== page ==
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Could someone explain the steps involved in solving something like 2^2.2 if fractions couldn't be used, such as in an infinite precision calculation?

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What do you mean by "fractions" in this context? A typical approach to computing arbitrary powers is to go via the log domain. – Oliver Charlesworth Mar 25 '12 at 23:41
@OliCharlesworth I mean without having to convert the decimal to a fraction to solve, all the examples I have seen for decimal exponents would always involve changing the decimal exponent into a fraction. For example if you were doing 2^2.2 on a piece of paper without a calculator then how would you calculate 2^(1/5)? – Kevin Markson Mar 25 '12 at 23:54

2 Answers 2

In the general case a^b where ^ is exponentiation (not XOR), and a and b are real numbers:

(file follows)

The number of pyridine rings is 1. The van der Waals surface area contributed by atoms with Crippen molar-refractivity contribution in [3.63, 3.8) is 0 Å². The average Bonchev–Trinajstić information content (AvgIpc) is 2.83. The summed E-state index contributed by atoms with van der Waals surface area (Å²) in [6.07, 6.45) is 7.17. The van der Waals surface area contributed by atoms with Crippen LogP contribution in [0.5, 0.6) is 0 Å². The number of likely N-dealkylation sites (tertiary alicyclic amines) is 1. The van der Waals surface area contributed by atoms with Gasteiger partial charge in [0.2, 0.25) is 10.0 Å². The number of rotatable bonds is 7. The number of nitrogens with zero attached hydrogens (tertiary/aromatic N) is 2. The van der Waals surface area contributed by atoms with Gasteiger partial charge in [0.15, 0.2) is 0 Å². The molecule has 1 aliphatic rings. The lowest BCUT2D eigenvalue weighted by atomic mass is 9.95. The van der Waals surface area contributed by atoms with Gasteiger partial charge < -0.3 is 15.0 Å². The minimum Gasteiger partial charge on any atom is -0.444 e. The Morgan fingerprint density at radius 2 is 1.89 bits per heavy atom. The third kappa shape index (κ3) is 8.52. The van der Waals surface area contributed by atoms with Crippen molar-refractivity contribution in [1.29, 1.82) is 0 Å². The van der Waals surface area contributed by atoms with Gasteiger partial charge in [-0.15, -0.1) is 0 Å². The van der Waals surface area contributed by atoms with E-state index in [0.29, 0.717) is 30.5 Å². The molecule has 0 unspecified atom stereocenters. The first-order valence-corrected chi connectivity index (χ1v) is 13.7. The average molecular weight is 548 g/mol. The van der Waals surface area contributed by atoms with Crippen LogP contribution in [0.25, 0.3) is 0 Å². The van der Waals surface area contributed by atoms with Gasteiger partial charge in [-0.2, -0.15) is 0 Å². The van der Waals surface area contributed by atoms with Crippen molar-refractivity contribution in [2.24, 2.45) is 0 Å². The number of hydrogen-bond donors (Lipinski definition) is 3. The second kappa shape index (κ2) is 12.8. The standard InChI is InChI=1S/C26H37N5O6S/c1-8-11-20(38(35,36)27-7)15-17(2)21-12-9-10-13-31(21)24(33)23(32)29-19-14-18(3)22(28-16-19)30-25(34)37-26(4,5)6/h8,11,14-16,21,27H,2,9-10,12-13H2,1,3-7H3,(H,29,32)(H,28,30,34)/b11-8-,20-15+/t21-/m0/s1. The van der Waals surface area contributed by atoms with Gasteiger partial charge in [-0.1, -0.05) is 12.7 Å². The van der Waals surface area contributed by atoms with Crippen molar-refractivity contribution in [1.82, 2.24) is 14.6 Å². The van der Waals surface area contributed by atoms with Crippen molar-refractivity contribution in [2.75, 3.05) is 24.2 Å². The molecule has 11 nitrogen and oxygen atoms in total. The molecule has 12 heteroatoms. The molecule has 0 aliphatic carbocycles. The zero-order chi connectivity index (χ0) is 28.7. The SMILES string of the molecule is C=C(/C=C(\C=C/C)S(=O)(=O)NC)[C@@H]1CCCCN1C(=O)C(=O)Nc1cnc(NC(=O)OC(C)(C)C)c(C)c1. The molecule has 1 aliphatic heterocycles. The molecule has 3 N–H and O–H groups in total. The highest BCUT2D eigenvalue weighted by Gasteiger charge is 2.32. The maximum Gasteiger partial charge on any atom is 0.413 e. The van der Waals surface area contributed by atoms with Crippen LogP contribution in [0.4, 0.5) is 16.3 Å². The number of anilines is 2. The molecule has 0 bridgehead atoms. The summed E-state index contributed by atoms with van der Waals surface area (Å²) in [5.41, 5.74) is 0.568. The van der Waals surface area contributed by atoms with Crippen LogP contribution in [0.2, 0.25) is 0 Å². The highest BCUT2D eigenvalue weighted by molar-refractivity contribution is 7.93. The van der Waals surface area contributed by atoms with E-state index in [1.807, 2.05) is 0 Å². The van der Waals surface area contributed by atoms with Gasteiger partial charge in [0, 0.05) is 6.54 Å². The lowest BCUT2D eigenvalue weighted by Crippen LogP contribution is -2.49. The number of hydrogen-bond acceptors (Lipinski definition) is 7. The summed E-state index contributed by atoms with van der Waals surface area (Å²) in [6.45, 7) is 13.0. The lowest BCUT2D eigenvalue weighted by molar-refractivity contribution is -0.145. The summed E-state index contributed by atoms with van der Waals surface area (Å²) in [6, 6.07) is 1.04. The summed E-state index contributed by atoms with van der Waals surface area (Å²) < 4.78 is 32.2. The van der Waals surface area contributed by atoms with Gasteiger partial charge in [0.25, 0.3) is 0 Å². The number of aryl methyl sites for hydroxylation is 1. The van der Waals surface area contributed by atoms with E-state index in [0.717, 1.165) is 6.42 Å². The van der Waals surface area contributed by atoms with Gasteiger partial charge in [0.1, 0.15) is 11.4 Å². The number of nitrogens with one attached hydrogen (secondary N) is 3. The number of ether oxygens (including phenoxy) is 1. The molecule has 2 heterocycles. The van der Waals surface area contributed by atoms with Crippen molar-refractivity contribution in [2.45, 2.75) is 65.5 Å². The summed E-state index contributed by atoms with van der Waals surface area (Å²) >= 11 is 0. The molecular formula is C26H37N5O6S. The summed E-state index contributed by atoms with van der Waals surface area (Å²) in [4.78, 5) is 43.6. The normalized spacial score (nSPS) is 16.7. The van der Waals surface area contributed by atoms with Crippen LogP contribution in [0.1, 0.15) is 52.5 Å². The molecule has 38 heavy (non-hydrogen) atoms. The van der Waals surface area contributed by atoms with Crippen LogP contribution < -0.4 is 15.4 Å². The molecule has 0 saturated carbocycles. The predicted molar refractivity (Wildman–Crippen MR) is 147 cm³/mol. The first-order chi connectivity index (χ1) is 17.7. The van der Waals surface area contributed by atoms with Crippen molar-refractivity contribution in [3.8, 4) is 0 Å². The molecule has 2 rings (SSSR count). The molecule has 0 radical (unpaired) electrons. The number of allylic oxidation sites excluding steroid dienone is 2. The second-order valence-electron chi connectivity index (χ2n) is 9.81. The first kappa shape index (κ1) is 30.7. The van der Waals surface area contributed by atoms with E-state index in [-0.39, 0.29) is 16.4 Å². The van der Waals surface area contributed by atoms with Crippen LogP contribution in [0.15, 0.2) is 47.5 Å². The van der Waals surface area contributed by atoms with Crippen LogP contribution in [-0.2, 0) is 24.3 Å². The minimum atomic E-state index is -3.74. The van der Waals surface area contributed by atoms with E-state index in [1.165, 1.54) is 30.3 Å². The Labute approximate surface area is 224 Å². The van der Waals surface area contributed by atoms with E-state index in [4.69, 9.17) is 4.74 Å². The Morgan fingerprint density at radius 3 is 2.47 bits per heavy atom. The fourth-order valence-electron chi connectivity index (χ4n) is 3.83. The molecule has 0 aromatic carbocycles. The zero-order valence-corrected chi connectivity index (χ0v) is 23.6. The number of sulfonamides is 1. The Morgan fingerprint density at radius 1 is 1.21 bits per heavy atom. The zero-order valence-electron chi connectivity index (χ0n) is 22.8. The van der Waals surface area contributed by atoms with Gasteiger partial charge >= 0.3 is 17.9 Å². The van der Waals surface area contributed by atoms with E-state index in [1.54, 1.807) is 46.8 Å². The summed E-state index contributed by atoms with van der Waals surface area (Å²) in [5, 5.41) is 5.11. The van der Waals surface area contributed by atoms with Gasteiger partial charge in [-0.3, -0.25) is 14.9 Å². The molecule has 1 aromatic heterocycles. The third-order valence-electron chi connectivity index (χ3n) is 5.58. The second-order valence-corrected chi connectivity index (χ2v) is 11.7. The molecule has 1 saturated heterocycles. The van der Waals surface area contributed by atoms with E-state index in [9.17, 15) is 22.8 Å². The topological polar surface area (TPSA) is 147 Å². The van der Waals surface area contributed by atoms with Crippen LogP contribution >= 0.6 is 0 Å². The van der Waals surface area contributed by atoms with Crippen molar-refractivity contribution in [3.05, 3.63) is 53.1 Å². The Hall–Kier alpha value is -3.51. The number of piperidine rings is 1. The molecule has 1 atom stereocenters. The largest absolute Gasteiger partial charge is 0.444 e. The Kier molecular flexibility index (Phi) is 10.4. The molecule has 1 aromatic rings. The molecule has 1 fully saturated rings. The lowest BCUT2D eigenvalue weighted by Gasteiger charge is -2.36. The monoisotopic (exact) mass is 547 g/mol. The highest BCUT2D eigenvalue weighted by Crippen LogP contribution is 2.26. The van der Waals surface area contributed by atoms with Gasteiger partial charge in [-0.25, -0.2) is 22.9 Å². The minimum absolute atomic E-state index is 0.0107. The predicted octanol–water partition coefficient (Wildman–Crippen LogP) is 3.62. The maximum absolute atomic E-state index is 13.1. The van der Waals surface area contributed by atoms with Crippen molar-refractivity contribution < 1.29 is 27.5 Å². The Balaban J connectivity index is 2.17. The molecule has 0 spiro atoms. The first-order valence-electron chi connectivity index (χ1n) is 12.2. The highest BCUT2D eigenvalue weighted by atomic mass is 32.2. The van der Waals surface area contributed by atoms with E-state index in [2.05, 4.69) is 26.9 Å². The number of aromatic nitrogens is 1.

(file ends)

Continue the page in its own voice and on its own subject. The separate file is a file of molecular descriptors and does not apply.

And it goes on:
pow(a,b) = exp( b * log(a) ) 
exp(x)   = sum[n = 0->inf]  x^n / n!
ln(x)    = sum[n = 1->inf]  (x-1)^n / n
x^n      = n == 0  ? 1   // unless x == 0
          (n%2==0) ? x^(n/2) * x^(n/2) 
          othewrwise x*x^(n-1)  
          // faster than loop for large n, 

This requries two series that you need to terminate at a certain precision, but the exponentiation is only with natural numbers.

You also have to deal with sign of a and b (a^-b = 1/(a^b)), zero values etc.

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A typical implementation of pow(x,y) (i.e. x^y) involves computing exp(y*log(x)). No fractions involved.

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